exploration and even possible settlements on the moon easier. >>> katie couric has a preview of what's coming up tonight on the cbs evening news. >>> after an accident left her blind, she learned how to row without her sight. now she's teaching others about her sport and about life. an incredible story about the american spirit tonight on the cbs evening news. >>> thanks, katie. here's a lock at tonight's closing -- >>> many in ocean city are easing the damage tonight following tropical storm ida. these are photos from people living there. heavy rain and a storm surge caused this flooding on st. louis avenue. despite some beach erosion, there was no major property damage or a traffic accident to to report from ocean city. bob will update the five-day forecast. but first, meteorologist tim williams is in the outback with a more detailed look at what we can expect tomorrow. tim? >> i tell you, the winds are really kicking up out here. and it will be this way pretty much through tomorrow. we have an overnight low in the mid-40s. we'll get up into the midday of right around 56. and then we'll top
. >> wow. that's been a headache for those folks out there. >> you bet. >>> katie couric has a preview of what's coming up tonight on the cbs evening news. >> hi there, vic and denise. coming up, my exclusive interview with former vice president al gore, on his new book, which outlines solutions to global warming. that's tonight, only on the cbs evening news, here on wjz 13, in baltimore. denise and vic. back to you. >> and here's a look at tonight's closing numbers from wall street. we'll be right b when it comes to constipation relief... miralax is the one. it's the one. the one recommended by more doctors. only miralax is clinically proven to relieve constipation with no harsh side effects. miralax is the only one. restore your body's natural rhythm with miralax. >>> well, november is getting off to a dry start. a live look outside. how close are we getting to needing our comforters? i guess it depends on how hot your blood is. wjz is live with first warning complete coverage. bob will update the five-day forecast. but first, hot-blooded bernadette woods is in the five- day forecast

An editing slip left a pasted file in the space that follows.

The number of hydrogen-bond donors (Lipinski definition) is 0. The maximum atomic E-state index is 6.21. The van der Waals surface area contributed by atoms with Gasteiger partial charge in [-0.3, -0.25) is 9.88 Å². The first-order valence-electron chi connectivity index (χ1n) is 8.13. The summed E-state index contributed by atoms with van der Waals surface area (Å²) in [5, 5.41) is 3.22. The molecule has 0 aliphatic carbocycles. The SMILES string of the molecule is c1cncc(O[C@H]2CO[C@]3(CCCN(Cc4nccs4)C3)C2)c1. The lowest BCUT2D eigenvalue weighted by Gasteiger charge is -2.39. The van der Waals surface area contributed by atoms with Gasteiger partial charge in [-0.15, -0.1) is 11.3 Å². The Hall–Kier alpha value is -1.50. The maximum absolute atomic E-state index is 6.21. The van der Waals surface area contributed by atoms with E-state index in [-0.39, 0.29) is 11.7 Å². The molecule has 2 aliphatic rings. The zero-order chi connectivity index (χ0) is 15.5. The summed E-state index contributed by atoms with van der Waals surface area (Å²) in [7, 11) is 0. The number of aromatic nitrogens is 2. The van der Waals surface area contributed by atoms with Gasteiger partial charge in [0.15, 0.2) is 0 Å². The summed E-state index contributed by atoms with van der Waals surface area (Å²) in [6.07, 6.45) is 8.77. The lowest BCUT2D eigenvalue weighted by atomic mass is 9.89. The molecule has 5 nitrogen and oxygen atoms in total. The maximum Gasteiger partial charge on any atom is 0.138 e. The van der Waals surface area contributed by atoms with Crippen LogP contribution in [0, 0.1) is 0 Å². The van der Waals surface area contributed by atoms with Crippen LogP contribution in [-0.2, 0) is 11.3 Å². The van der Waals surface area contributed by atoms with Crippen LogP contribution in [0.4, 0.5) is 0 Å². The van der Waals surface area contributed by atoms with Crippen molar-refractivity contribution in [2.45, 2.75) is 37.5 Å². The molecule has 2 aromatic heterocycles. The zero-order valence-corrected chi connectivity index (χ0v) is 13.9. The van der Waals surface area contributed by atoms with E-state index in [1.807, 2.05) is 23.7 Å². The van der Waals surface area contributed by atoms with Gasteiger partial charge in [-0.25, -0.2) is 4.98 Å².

. here is a clip of her upcoming interview with oprah winfrey. >> that interview katie couric was a defining moment for you. >> segment two, three, four, and 5 -- the campaign said that this is what america needs to see, and it was a good interview. if that was a good interview, i do not know what a bad interview was, because i knew it was not a good interview. half with as gregg: now is the host of "fox news sunday," chris wallace. you have a big smile. >> she is a great character. you cannot keep your eyes of her. she is fascinating to watch, a larger-than-life personality, and i am sure that the oprah interview will be fascinating, and barbara walters, and bill o'reilly, and i hope chris wallace a week from sunday. gregg: that would be great. >> yes, we have put the invite in, and everybody would like to get with her because she is a fascinating character and a lot people love her, a lot of people are not so crazy about her, but everyone is fascinated by her. gregg: listen, you were a white house correspondent, covering a bunch of presidents and presidential campaigns and s